“Home! That was what they meant, those caressing appeals…”*

*Kenneth Grahame, The Wind in the Willows (1908).

Tom Heyden reported at BBC.co.uk on 5 June 2013:

“…Literary references to homesickness go as far back as Homer’s Odyssey. But the modern term was coined in the 17th Century to describe the feelings of Swiss mercenaries, who longed for their homeland while fighting elsewhere in Europe. Much in demand for their skills with the pike and near-suicidal bravery, it was said that they were banned from singing Swiss songs on the basis that nostalgia would overwhelm them, leaving them useless. In the 17th Century it used to be seen as a dangerous disease that people could die from, says Dr Susan Matt, author of Homesickness: An American History. Gradually it came to be considered childish and immature, she says, ill-fitting to a culture of capitalism and imperialism…”

From: Elizabeth Bishop – A Miracle for Breakfast (2017), by Megan Marshall:

“Through the fall and winter months at Yaddo in late 1950, Elizabeth worked fitfully on the story about her mother, now called “Homesickness,” and a poem of the same title…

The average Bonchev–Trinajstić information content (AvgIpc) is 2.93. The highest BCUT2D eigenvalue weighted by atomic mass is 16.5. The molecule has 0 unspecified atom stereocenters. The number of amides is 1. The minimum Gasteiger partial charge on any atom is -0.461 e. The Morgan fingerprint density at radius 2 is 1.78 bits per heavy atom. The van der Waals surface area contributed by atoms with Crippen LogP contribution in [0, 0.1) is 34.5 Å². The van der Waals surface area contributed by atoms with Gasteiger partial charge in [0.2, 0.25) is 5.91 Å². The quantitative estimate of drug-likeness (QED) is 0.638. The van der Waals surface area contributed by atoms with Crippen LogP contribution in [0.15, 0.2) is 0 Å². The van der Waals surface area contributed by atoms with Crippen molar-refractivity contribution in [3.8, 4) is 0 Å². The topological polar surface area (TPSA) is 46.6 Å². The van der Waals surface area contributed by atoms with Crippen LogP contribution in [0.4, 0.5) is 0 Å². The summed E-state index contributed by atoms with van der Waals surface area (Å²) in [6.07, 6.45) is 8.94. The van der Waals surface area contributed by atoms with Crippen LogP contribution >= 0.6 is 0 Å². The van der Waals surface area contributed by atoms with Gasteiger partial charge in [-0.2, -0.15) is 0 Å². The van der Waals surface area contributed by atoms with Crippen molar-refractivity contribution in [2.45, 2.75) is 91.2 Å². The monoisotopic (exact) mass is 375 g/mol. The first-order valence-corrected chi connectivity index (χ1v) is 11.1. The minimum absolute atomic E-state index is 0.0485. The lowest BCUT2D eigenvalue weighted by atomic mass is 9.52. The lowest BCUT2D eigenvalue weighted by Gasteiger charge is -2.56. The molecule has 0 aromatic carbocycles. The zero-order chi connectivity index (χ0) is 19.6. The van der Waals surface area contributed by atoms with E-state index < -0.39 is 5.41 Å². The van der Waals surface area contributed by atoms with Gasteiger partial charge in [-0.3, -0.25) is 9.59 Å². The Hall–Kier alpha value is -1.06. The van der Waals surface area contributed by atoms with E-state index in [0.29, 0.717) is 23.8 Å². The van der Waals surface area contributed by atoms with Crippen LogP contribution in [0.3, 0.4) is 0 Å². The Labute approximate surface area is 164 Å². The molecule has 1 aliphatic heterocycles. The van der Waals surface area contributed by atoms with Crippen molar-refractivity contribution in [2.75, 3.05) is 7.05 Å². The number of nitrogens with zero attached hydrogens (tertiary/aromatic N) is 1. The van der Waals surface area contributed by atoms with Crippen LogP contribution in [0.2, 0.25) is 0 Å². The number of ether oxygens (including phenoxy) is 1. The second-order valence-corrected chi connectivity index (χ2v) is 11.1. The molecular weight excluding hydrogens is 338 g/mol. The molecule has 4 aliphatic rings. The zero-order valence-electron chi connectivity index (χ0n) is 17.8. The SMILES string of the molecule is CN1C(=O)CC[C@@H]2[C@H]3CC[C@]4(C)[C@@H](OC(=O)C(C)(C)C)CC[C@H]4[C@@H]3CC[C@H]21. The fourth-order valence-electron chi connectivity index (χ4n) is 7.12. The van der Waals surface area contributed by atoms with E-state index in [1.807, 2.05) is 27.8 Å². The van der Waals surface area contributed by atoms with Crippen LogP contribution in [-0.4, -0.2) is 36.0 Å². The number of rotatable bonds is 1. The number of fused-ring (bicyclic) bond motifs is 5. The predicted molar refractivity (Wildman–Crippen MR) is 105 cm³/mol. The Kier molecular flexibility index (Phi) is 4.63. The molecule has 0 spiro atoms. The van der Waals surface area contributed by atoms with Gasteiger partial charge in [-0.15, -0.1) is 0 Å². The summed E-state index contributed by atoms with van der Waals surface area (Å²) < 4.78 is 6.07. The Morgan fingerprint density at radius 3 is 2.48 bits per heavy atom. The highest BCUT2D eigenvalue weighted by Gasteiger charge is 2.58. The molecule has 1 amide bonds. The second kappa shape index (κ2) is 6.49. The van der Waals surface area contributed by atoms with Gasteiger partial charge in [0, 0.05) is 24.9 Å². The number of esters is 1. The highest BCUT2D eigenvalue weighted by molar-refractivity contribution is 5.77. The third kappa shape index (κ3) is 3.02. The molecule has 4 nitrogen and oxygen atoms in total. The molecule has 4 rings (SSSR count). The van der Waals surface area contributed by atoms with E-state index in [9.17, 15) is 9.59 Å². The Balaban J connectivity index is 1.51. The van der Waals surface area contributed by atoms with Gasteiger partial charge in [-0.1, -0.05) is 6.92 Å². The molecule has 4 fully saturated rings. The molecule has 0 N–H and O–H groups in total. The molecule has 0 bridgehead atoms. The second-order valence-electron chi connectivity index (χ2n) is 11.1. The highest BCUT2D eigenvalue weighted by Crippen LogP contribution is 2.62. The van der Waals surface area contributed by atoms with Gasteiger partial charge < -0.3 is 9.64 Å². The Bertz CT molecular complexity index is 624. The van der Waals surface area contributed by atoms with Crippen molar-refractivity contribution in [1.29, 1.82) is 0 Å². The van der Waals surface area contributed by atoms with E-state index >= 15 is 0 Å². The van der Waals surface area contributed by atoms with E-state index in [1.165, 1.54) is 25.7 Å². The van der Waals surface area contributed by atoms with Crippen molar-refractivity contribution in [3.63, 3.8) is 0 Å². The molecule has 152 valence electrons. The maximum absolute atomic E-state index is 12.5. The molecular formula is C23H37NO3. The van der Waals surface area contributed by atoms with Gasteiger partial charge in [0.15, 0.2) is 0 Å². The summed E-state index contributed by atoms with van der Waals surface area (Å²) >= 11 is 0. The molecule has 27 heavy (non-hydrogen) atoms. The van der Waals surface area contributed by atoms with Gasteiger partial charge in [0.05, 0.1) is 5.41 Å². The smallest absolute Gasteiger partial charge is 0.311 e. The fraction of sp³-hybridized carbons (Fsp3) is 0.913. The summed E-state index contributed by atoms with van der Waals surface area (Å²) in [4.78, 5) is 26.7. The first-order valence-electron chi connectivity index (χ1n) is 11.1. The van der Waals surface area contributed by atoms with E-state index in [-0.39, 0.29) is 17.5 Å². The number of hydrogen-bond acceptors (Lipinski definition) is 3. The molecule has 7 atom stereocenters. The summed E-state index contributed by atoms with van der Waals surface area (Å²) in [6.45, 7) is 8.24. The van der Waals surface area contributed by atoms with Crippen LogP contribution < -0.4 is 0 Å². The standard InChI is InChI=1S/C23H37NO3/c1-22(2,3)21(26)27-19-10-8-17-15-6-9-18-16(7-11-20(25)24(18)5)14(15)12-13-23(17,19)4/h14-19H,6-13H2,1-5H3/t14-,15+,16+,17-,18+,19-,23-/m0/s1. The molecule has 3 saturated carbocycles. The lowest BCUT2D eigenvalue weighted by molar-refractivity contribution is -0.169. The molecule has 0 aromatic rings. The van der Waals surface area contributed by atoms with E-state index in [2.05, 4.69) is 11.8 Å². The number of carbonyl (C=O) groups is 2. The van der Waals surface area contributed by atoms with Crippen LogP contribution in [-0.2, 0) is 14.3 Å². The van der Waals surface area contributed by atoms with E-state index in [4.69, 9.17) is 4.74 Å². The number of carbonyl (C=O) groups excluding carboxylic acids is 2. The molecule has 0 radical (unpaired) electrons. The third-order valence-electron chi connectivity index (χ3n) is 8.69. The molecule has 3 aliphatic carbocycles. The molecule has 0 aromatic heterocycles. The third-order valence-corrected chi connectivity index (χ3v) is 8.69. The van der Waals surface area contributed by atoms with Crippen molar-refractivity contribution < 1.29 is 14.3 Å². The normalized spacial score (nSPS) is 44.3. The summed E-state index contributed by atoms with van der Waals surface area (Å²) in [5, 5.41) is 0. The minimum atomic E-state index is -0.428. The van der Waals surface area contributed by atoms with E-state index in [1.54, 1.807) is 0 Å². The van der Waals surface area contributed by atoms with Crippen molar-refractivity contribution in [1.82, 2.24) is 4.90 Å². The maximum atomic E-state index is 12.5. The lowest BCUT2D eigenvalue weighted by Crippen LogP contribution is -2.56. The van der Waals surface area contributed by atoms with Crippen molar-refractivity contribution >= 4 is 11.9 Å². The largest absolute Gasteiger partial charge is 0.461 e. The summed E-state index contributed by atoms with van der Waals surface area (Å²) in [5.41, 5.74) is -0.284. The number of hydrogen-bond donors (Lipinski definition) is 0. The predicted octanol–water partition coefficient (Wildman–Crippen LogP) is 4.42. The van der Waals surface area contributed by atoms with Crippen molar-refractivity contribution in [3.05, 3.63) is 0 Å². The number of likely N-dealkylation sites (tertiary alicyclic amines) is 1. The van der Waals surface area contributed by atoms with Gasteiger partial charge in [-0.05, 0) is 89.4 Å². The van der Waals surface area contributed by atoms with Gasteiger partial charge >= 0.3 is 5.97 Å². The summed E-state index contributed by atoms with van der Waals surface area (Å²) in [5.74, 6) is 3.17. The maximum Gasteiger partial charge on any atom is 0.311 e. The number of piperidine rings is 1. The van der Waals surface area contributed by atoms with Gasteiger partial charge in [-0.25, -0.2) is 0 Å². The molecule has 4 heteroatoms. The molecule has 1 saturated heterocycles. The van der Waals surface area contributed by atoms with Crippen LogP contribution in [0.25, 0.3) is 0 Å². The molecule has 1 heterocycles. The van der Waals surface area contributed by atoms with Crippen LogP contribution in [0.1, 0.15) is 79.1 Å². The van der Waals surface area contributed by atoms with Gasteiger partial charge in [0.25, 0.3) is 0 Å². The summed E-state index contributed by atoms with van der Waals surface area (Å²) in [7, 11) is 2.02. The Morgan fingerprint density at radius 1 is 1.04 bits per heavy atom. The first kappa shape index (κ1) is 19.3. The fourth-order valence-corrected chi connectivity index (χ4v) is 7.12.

Had Elizabeth’s own “homesickness,” the frightening sensation she’d had of being “whirled off from all the world” on her first transatlantic voyage, recurred as, more lonely than she’d been since leaving college, she mourned her confessor, Ruth Foster? Elizabeth labelled her journal for 1950 “worst year.” She would not finish the story in which Juno was meant to accomplish a rescue. Could she have longed, without being able to say so, for a Juno, the promiscuous but passionate lover in The Stone Wall? The poem trailed off, an unfinished fragment –

…not even realising she was weeping

her face nightgown drenched –

It was too late – for what, she did not know. –

already -, remote,

irrepairable… irreparable.

Beneath the bed the big dog thumped her tail.

Megan Marshall writes of her own experience:

October 5, 1976 (Robinson Hall, Harvard Yard):

I had known homesickness – unjustified, unwarranted. How could I miss a home where I could not bring friends, where I felt lonely or fearful except at the piano or behind the pages of a book? But still, when I left California for Vermont, as the unfamiliar trees turned red and yellow and dropped their leaves, when a foot of snow fell on Thanksgiving Day and I woke alone in the white clapboard dormitory, I felt something like homesickness – though I was glad to be far away on the holiday and did not miss my home, I told myself, trying to explain away the otherwise unexplainable feeling that I was lost, misplaced.”

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